Again, the major selling point of this strategy for Tom and Sue, according to Retirement NextGen’s calculations, was that they would never lack sufficient funds – virtually no matter what. Also, higher risk would produce higher expected returns and could produce a final estate value of nearly $4 million, according to the software – double what they otherwise would accumulate.

(The major selling point for a financial advisor with securities and insurance licenses was an upfront commission of tens of thousands of dollars on the annuity purchases, plus 1% the investable assets every year. Over the lifetime of the couple, the commissions and fees could amount to several hundred thousand dollars for the advisor.)

Contagious Enthusiasm

Cloke (above), who in his youth was an Iowa gypsum miner and now teaches in The American College’s Retirement Income Certified Professional program, has a zeal that may not be reducible to an algorithm or a computer display. But he believes that his basic retirement income principle—to reduce longevity risk to near zero via insurance products in order to maximize investment risk with the remaining assets—can be applied by any properly-licensed financial advisor.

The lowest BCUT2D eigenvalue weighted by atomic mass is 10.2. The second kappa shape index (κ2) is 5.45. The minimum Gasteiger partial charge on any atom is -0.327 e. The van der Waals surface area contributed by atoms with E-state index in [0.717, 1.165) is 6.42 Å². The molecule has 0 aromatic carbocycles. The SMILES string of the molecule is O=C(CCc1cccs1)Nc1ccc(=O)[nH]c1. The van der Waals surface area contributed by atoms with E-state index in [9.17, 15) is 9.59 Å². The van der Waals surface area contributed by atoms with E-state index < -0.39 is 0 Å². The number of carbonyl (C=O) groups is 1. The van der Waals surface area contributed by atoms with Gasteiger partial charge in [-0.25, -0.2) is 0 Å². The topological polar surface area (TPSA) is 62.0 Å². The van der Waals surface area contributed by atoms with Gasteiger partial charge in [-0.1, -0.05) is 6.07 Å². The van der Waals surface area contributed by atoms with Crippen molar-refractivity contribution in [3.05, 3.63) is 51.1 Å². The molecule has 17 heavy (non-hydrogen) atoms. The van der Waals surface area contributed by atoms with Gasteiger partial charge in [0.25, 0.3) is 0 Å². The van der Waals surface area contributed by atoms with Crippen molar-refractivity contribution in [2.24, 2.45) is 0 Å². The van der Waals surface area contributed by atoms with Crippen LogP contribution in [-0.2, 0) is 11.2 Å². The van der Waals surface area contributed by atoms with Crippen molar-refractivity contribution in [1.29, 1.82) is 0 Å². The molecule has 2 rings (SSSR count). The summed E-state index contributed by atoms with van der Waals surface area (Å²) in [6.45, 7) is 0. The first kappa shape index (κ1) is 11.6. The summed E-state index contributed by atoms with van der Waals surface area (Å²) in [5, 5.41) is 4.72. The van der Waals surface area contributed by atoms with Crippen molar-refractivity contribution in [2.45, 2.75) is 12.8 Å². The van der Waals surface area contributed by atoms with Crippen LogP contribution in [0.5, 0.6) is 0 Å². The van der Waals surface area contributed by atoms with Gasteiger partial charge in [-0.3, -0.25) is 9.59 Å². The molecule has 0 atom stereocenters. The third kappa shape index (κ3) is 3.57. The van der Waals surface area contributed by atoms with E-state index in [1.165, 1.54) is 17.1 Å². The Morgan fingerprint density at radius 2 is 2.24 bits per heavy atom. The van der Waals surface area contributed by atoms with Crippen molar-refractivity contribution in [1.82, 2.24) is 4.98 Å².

“We’re trying to educate clients that when more of their income is guaranteed, the less capital they will need to liquidate for income and the less sequence of return risk they will have,” Cloke said. “Your income isn’t tethered to market performance.”

Cloke’s method apparently works particularly well when an advisor has to satisfy the psychic needs of two clients, one of whom dreams of potential wealth while the other fears destitution. “This (even) works really well with married couples,” he said, “where the husband is a risk taker but the wife is worried that she’ll be left without any money. We satisfy both those ends.”